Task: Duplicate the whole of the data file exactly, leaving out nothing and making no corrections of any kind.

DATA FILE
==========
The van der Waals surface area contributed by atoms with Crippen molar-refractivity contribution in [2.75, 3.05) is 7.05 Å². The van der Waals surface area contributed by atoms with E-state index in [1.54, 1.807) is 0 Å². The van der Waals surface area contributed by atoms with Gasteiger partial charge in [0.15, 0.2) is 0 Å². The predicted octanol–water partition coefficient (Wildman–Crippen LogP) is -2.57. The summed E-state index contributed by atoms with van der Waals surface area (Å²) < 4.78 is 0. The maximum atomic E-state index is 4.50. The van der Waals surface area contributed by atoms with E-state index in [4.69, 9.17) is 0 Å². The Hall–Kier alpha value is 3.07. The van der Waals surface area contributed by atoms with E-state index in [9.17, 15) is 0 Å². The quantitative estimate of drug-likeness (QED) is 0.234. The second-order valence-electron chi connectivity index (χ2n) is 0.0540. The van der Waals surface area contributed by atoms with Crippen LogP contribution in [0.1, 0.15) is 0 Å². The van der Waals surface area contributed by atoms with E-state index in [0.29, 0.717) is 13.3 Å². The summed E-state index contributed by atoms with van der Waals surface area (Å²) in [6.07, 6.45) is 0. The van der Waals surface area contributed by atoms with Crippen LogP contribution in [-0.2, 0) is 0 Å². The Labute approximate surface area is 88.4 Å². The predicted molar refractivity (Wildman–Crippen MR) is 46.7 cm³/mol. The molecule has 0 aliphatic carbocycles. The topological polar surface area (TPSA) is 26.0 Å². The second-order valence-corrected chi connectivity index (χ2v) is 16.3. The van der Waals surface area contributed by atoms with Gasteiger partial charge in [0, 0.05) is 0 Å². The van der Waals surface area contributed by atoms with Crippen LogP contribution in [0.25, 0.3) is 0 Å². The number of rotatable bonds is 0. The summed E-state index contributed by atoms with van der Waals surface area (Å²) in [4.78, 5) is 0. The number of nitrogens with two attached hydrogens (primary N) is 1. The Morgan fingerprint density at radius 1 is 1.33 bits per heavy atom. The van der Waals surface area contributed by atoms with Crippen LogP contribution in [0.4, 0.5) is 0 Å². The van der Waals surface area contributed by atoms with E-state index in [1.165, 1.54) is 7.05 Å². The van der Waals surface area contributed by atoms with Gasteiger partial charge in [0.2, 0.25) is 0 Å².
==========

The van der Waals surface area contributed by atoms with Crippen molar-refractivity contribution in [2.75, 3.05) is 7.05 Å². The van der Waals surface area contributed by atoms with E-state index in [1.54, 1.807) is 0 Å². The van der Waals surface area contributed by atoms with Gasteiger partial charge in [0.15, 0.2) is 0 Å². The predicted octanol–water partition coefficient (Wildman–Crippen LogP) is -2.57. The summed E-state index contributed by atoms with van der Waals surface area (Å²) < 4.78 is 0. The maximum atomic E-state index is 4.50. The van der Waals surface area contributed by atoms with E-state index in [4.69, 9.17) is 0 Å². The Hall–Kier alpha value is 3.07. The van der Waals surface area contributed by atoms with E-state index in [9.17, 15) is 0 Å². The quantitative estimate of drug-likeness (QED) is 0.234. The second-order valence-electron chi connectivity index (χ2n) is 0.0540. The van der Waals surface area contributed by atoms with Crippen LogP contribution in [0.1, 0.15) is 0 Å². The van der Waals surface area contributed by atoms with E-state index in [0.29, 0.717) is 13.3 Å². The summed E-state index contributed by atoms with van der Waals surface area (Å²) in [6.07, 6.45) is 0. The van der Waals surface area contributed by atoms with Crippen LogP contribution in [-0.2, 0) is 0 Å². The Labute approximate surface area is 88.4 Å². The predicted molar refractivity (Wildman–Crippen MR) is 46.7 cm³/mol. The molecule has 0 aliphatic carbocycles. The topological polar surface area (TPSA) is 26.0 Å². The second-order valence-corrected chi connectivity index (χ2v) is 16.3. The van der Waals surface area contributed by atoms with Gasteiger partial charge in [0, 0.05) is 0 Å². The van der Waals surface area contributed by atoms with Crippen LogP contribution in [0.25, 0.3) is 0 Å². The number of rotatable bonds is 0. The summed E-state index contributed by atoms with van der Waals surface area (Å²) in [4.78, 5) is 0. The number of nitrogens with two attached hydrogens (primary N) is 1. The Morgan fingerprint density at radius 1 is 1.33 bits per heavy atom. The van der Waals surface area contributed by atoms with Crippen LogP contribution in [0.4, 0.5) is 0 Å². The van der Waals surface area contributed by atoms with E-state index in [1.165, 1.54) is 7.05 Å². The van der Waals surface area contributed by atoms with Gasteiger partial charge in [0.2, 0.25) is 0 Å².